Happy Tuesday and welcome back to The Spin! Today we investigate why Nordstrom rejected the Nordstrom family's takeover offer, how Jeff Bezos might get back into banking, and why artificial intelligence might work better in collaboration with humans. We also discovered a new kind of Merkel effect at Paris Fashion Week. Enjoy the read and feel free to share! Cheers, Ulrike


Too low. US luxury retailer Nordstrom has rejected the Nordstrom family's takeover offer of $50 a share and will end discussions unless they can substantially increase the bid. On Monday, Nordstrom stock was trading between $51.74 and $53.18. Several Nordstrom family members, who currently own about a third of the company, have been trying to privatize the retailer since June. One attempt failed in October, when they could not secure financing.


Banker Bezos. Amazon Inc, which has just acquired the cloud-based gaming platform GameSparks, is currently in talks with large US banking organizations including JPMorgan Chase to build (paywall) checking-account-like products for younger customers and those who do not have any. The field is not entirely foreign to Amazon founder Jeff Bezos, who worked at the investment firm D.E. Shaw & Co before launching his online empire.

Appealing simplicity. The online giant's success also proves that successful design does not have to be beautiful. Among the factors, that seem to be more important than appealing aesthetics are transparency, trustworthiness, helpfulness and a consistent viewing and buying experience, allowing customers to quickly understand product attributes and easily compare different items.


Make fashion, not war. The Chinese-built Hawassa Industrial Park in Ethiopia, which has been attracting Chinese and Western textile manufacturers, is expected to generate $1 billion annually. Its goal is to help transform the impoverished, agrarian country of 100 million into a manufacturing hub and create 2 million jobs by 2025 - unless brewing political unrest derails the plan.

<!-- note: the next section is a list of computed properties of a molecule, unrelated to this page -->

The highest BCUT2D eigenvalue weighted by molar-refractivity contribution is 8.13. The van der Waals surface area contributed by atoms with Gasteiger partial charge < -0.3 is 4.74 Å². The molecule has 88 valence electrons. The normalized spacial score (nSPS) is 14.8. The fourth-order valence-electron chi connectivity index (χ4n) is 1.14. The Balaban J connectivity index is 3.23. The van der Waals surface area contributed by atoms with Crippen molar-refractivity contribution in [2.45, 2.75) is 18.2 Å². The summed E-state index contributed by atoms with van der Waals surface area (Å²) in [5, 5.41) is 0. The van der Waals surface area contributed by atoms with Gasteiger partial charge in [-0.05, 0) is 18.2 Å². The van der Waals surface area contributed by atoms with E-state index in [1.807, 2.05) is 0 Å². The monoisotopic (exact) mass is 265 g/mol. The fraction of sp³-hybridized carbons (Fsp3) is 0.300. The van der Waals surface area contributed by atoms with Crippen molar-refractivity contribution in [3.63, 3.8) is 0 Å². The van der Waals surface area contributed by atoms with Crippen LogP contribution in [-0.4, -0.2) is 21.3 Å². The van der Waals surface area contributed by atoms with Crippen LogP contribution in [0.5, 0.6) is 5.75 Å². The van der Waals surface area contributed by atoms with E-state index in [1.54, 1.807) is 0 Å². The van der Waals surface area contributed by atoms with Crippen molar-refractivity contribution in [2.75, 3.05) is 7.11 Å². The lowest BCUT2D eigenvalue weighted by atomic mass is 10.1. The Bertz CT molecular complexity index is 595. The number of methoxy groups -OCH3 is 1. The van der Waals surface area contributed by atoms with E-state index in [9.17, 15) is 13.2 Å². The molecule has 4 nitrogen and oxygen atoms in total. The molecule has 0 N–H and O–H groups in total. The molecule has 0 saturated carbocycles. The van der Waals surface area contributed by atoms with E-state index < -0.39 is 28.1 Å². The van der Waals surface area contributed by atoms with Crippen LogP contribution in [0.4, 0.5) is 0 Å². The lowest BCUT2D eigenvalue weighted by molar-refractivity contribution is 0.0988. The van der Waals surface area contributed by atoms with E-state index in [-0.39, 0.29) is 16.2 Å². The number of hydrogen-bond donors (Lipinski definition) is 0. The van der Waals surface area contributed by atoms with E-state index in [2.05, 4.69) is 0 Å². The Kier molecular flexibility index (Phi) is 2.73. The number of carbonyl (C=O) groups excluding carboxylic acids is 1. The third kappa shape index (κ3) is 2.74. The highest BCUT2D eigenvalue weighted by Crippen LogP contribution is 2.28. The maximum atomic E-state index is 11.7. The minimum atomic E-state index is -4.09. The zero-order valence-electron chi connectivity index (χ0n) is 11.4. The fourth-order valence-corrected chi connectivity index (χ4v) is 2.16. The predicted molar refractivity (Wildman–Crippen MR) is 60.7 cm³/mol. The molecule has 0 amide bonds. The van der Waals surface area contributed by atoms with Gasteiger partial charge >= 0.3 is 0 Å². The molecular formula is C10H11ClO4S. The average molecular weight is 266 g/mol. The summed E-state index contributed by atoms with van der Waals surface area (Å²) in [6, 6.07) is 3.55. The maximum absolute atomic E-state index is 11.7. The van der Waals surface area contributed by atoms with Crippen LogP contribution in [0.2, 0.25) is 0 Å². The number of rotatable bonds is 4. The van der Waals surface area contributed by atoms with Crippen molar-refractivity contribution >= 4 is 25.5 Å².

Speed bot. The raging success of its click-and-collect program has prompted (paywall) Zara to automate the process. About a third of the Spanish fast-fashion retailer's global online sales are picked up at stores, bringing long lines to many locations. A robot-supported version of the program will soon speed up the process. When customers enter a code, robots are prompted to retrieve their packages and bring them to a designated drop box.

Better with humans. Many machine learning models are currently based on customer questionnaires, providing traditional retailers with a lot of faulty data. This only widens the gap with online players, which can collect real-time information on each move a customer makes. According to experts, traditional retailers should use AI tools primarily to up-skill employees.


Merkel's hips. On the same day, that Angela Merkel secured her fourth term in office, her prudent "bourgeous hausfrau" style scored some major catwalk credibility in Paris. For Balenciaga, Demna Gvasalia presented a slew of coats and jackets with padded "Merkel hips", although he did not explicitly claim to have channelled the chancellor. For an edgier feel, the designer threw in a few suits with a stern Stasi-esque feel.


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